Under the leadership of CEO Akbar Al Baker, Qatar Airways is widely recognised as one of the fastest growing airlines in the world. It already flies a modern fleet of aircraft to 71 destinations worldwide but recently filed a huge order with Airbus for 80 A350 XWB's.

It is one of only four airlines in the world with a ‘five star' ranking awarded by the independent industry-monitoring agency, and found its status further enhanced as it acted as the official airline of the 2006 Asian Games, held in Doha last December.

During the 2005/2006 financial year, the airline carried 6.3 million passengers. It is expected to carry over eight million during 2006/2007, when another seven routes will be launched.

10. Dar Al Arkan Real Estate Development Company (KSA)


Established in 1993, Dar Al Arkan Real Estate Development Company (DAAR) is one of the largest residential real estate developers in Saudi Arabia. Moreover, it has broken new ground financially, as well as on-site.

In February this year, a consortium of international banks announced the successful closing of a groundbreaking US$600m Sukuk on behalf of the company. The three-year issue, based on an Ijara structure, marked the first Sukuk issued by a Saudi corporate in the international capital markets.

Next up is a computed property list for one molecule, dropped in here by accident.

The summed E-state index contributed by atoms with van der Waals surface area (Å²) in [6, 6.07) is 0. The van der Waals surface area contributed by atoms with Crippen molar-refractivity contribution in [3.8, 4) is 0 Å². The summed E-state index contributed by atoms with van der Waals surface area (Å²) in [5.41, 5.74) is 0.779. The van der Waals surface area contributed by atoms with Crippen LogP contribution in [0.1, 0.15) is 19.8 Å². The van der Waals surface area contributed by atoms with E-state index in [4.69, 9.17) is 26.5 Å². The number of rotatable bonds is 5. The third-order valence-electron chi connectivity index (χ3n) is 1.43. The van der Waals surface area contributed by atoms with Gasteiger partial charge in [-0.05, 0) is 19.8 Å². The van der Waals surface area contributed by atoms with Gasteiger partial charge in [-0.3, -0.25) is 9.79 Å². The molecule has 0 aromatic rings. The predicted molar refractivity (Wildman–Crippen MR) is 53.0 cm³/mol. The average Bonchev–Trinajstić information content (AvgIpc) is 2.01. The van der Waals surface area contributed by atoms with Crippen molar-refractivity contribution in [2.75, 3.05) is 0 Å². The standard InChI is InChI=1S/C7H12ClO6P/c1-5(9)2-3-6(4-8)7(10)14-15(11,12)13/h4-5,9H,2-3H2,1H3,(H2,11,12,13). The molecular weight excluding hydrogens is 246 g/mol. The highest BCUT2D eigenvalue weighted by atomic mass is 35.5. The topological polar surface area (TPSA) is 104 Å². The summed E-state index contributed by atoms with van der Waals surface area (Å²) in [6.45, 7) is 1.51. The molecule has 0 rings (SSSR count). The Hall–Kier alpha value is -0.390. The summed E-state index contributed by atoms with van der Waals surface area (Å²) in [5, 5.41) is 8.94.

The Sukuk was initially offered as a US$425m issue but was increased after a strong response from financial institutions in Europe, Southeast Asia and the GCC. The issue attracted close to $700m in subscriptions.

Dar Al Arkan aims to provide affordable, international standard housing solutions to middle income families across Saudi Arabia. It has been assigned a corporate rating of (A-) by Capital Intelligence, and was the first in the kingdom to achieve ISO9001 accreditation.

11. Al Jazeera English (Qatar)


After a sticky start, the 24-hour English-language news and current affairs TV channel has become an integral part of the Middle East media world.

Headquartered in Doha, and the sister channel of Al Jazeera Arabic TV, the station broadcasts factual programming including news features and analysis, documentaries, live debates, current affairs, business and sport.It aims to provide both a regional voice and a global perspective to a potential world audience of over one billion English speakers, but without an Anglo-American world perspective. Instead of being run under central command, news management rotates around broadcasting centres in Kuala Lumpur, Doha, London and Washington D.C.